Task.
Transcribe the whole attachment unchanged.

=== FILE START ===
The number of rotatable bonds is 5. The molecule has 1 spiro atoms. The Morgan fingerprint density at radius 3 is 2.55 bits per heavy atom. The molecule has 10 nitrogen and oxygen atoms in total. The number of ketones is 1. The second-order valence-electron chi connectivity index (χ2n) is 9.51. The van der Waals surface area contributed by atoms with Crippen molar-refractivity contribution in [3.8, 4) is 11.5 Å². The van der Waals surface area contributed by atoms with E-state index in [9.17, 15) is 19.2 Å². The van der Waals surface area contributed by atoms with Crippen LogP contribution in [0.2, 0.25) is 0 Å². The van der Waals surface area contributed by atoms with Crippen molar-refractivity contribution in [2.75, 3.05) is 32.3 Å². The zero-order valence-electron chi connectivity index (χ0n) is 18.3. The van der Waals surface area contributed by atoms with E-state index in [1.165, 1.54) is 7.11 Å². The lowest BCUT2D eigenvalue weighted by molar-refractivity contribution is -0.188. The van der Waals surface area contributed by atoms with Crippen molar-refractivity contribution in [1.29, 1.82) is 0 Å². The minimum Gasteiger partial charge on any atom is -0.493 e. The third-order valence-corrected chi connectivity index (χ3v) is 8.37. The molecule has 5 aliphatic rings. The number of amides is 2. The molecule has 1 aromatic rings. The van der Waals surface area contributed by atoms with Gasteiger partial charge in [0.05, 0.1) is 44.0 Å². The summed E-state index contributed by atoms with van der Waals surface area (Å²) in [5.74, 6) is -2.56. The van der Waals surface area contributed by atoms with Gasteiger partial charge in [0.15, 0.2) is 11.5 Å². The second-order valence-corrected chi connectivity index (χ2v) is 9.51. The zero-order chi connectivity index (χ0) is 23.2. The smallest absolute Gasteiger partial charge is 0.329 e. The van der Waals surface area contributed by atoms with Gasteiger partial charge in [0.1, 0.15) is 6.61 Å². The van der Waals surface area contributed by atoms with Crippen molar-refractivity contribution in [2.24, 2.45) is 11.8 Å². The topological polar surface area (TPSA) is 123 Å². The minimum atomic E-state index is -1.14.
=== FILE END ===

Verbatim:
The number of rotatable bonds is 5. The molecule has 1 spiro atoms. The Morgan fingerprint density at radius 3 is 2.55 bits per heavy atom. The molecule has 10 nitrogen and oxygen atoms in total. The number of ketones is 1. The second-order valence-electron chi connectivity index (χ2n) is 9.51. The van der Waals surface area contributed by atoms with Crippen molar-refractivity contribution in [3.8, 4) is 11.5 Å². The van der Waals surface area contributed by atoms with E-state index in [9.17, 15) is 19.2 Å². The van der Waals surface area contributed by atoms with Crippen LogP contribution in [0.2, 0.25) is 0 Å². The van der Waals surface area contributed by atoms with Crippen molar-refractivity contribution in [2.75, 3.05) is 32.3 Å². The zero-order valence-electron chi connectivity index (χ0n) is 18.3. The van der Waals surface area contributed by atoms with E-state index in [1.165, 1.54) is 7.11 Å². The lowest BCUT2D eigenvalue weighted by molar-refractivity contribution is -0.188. The van der Waals surface area contributed by atoms with Crippen molar-refractivity contribution in [1.29, 1.82) is 0 Å². The minimum Gasteiger partial charge on any atom is -0.493 e. The third-order valence-corrected chi connectivity index (χ3v) is 8.37. The molecule has 5 aliphatic rings. The number of amides is 2. The molecule has 1 aromatic rings. The van der Waals surface area contributed by atoms with Gasteiger partial charge in [0.05, 0.1) is 44.0 Å². The summed E-state index contributed by atoms with van der Waals surface area (Å²) in [5.74, 6) is -2.56. The van der Waals surface area contributed by atoms with Gasteiger partial charge in [0.15, 0.2) is 11.5 Å². The second-order valence-corrected chi connectivity index (χ2v) is 9.51. The zero-order chi connectivity index (χ0) is 23.2. The smallest absolute Gasteiger partial charge is 0.329 e. The van der Waals surface area contributed by atoms with Gasteiger partial charge in [0.1, 0.15) is 6.61 Å². The van der Waals surface area contributed by atoms with Crippen molar-refractivity contribution in [2.24, 2.45) is 11.8 Å². The topological polar surface area (TPSA) is 123 Å². The minimum atomic E-state index is -1.14.